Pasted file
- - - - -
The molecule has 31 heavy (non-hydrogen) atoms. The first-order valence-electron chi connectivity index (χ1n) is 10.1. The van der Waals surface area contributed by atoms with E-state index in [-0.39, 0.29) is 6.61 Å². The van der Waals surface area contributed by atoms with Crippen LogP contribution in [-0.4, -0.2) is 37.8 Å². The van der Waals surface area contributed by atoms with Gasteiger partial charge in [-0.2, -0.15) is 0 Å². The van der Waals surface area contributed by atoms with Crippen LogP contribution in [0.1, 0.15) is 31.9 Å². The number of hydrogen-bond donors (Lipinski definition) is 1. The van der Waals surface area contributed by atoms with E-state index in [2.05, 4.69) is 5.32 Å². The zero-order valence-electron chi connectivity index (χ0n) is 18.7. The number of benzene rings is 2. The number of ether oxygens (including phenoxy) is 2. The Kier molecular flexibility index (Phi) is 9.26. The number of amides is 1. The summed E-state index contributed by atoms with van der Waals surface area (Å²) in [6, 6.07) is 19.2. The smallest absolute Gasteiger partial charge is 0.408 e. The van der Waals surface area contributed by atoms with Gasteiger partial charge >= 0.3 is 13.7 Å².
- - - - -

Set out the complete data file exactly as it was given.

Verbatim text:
The molecule has 31 heavy (non-hydrogen) atoms. The first-order valence-electron chi connectivity index (χ1n) is 10.1. The van der Waals surface area contributed by atoms with E-state index in [-0.39, 0.29) is 6.61 Å². The van der Waals surface area contributed by atoms with Crippen LogP contribution in [-0.4, -0.2) is 37.8 Å². The van der Waals surface area contributed by atoms with Gasteiger partial charge in [-0.2, -0.15) is 0 Å². The van der Waals surface area contributed by atoms with Crippen LogP contribution in [0.1, 0.15) is 31.9 Å². The number of hydrogen-bond donors (Lipinski definition) is 1. The van der Waals surface area contributed by atoms with E-state index in [2.05, 4.69) is 5.32 Å². The zero-order valence-electron chi connectivity index (χ0n) is 18.7. The number of benzene rings is 2. The number of ether oxygens (including phenoxy) is 2. The Kier molecular flexibility index (Phi) is 9.26. The number of amides is 1. The summed E-state index contributed by atoms with van der Waals surface area (Å²) in [6, 6.07) is 19.2. The smallest absolute Gasteiger partial charge is 0.408 e. The van der Waals surface area contributed by atoms with Gasteiger partial charge >= 0.3 is 13.7 Å².